On a morning after one of these encounters, seeing Barbara sally forth in riding clothes, he asked if he too might go round the stables, and started forth beside her, unwontedly silent, with an odd feeling about his heart, and his throat unaccountably dry.

The stables at Monkland Court were as large as many country houses. Accommodating thirty horses, they were at present occupied by twenty-one, including the pony of little Ann. For height, perfection of lighting, gloss, shine, and purity of atmosphere they were unequalled in the county. It seemed indeed impossible that any horse could ever so far forget himself in such a place as to remember that he was a horse. Every morning a little bin of carrots, apples, and lumps of sugar, was set close to the main entrance, ready for those who might desire to feed the dear inhabitants.

Reined up to a brass ring on either side of their stalls with their noses towards the doors, they were always on view from nine to ten, and would stand with their necks arched, ears pricked, and coats gleaming, wondering about things, soothed by the faint hissing of the still busy grooms, and ready to move their noses up and down the moment they saw someone enter.

In a large loose-box at the end of the north wing Barbara's favourite chestnut hunter, all but one saving sixteenth of whom had been entered in the stud book, having heard her footstep, was standing quite still with his neck turned. He had been crumping up an apple placed amongst his feed, and his senses struggled between the lingering flavour of that delicacy,—and the perception of a sound with which he connected carrots. When she unlatched his door, and said "Hal," he at once went towards his manger, to show his independence, but when she said: "Oh! very well!" he turned round and came towards her. His eyes, which were full and of a soft brilliance, under thick chestnut lashes, explored her all over. Perceiving that her carrots were not in front, he elongated his neck, let his nose stray round her waist, and gave her gauntletted hand a nip with his lips. Not tasting carrot, he withdrew his nose, and snuffled. Then stepping carefully so as not to tread on her foot, he bunted her gently with his shoulder, till with a quick manoeuvre he got behind her and breathed low and long on her neck. Even this did not smell of carrots, and putting his muzzle over her shoulder against her cheek, he slobbered a very little. A carrot appeared about the level of her waist, and hanging his head over, he tried to reach it. Feeling it all firm and soft under his chin, he snuffled again, and gave her a gentle dig with his knee. But still unable to reach the carrot, he threw his head up, withdrew, and pretended not to see her. And suddenly he felt two long substances round his neck, and something soft against his nose. He suffered this in silence, laying his ears back. The softness began puffing on his muzzle. Pricking his ears again, he puffed back a little harder, with more curiosity, and the softness was withdrawn. He perceived suddenly that he had a carrot in his mouth.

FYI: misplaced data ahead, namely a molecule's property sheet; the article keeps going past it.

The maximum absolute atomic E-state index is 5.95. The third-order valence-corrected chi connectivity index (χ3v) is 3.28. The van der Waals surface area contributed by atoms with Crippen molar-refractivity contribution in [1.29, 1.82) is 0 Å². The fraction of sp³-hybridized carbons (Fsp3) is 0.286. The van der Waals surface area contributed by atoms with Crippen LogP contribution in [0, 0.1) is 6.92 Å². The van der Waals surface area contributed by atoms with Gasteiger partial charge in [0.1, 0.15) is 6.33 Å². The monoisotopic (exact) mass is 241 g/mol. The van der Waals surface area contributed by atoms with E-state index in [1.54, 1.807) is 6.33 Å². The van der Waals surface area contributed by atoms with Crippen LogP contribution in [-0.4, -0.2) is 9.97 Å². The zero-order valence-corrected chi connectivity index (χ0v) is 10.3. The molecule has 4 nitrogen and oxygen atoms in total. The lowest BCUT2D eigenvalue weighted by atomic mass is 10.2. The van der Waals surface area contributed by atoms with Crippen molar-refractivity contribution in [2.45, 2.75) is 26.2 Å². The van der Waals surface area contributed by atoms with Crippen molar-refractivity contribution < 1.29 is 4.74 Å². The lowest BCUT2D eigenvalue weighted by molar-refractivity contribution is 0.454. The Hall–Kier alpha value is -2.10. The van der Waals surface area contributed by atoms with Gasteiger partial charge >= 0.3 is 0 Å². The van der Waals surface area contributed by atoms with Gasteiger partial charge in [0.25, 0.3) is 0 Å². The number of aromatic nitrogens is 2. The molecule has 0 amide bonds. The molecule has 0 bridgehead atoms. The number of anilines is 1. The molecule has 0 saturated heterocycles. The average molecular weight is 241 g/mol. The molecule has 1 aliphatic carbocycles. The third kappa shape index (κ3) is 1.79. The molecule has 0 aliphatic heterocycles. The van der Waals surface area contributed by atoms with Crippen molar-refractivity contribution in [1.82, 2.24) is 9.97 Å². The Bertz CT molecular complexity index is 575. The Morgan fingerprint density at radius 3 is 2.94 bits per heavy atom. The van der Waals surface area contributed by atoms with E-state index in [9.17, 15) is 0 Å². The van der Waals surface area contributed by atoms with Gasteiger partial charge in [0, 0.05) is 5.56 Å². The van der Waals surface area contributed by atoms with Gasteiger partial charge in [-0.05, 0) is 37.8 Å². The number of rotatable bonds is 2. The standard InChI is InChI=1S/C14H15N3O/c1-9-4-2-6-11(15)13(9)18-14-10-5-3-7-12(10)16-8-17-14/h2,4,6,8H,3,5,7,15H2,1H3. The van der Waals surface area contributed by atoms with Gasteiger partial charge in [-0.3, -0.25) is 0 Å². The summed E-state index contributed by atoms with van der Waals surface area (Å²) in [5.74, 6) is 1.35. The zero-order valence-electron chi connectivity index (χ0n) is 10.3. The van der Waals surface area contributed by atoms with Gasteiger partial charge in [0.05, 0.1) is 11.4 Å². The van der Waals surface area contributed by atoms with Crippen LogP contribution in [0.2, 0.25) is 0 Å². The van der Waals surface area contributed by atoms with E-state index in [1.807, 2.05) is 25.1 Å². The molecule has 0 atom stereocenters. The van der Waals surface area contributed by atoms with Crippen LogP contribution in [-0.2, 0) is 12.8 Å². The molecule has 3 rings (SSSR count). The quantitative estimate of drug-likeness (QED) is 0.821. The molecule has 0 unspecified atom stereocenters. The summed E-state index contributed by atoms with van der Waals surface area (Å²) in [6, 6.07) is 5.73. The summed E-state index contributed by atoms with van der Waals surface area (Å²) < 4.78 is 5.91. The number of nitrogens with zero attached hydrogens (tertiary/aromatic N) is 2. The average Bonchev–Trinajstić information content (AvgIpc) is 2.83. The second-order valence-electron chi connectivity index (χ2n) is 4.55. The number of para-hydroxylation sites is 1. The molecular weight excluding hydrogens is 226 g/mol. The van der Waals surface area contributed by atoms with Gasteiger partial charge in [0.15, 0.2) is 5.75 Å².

Harbinger had witnessed this episode, oddly pale, leaning against the loose-box wall. He spoke, as it came to an end:

"Lady Babs!"

The tone of his voice must have been as strange as it sounded to himself, for Barbara spun round.


"How long am I going on like this?"

Neither changing colour nor dropping her eyes, she regarded him with a faintly inquisitive interest. It was not a cruel look, had not a trace of mischief, or sex malice, and yet it frightened him by its serene inscrutability. Impossible to tell what was going on behind it. He took her hand, bent over it, and said in a low voice:

"You know what I feel; don't be cruel to me!"

She did not pull away her hand; it was as if she had not thought of it.

"I am not a bit cruel."

Looking up, he saw her smiling.


His face was close to hers, but Barbara did not shrink back. She just shook her head; and Harbinger flushed up.

"Why?" he asked; and as though the enormous injustice of that rejecting gesture had suddenly struck him, he dropped her hand.

"Why?" he said again, sharply.

But the silence was only broken by the cheeping of sparrows outside the round window, and the sound of the horse, Hal, munching the last morsel of his carrot. Harbinger was aware in his every nerve of the sweetish, slightly acrid, husky odour of the loosebox, mingling with the scent of Barbara's hair and clothes. And rather miserably, he said for the third time: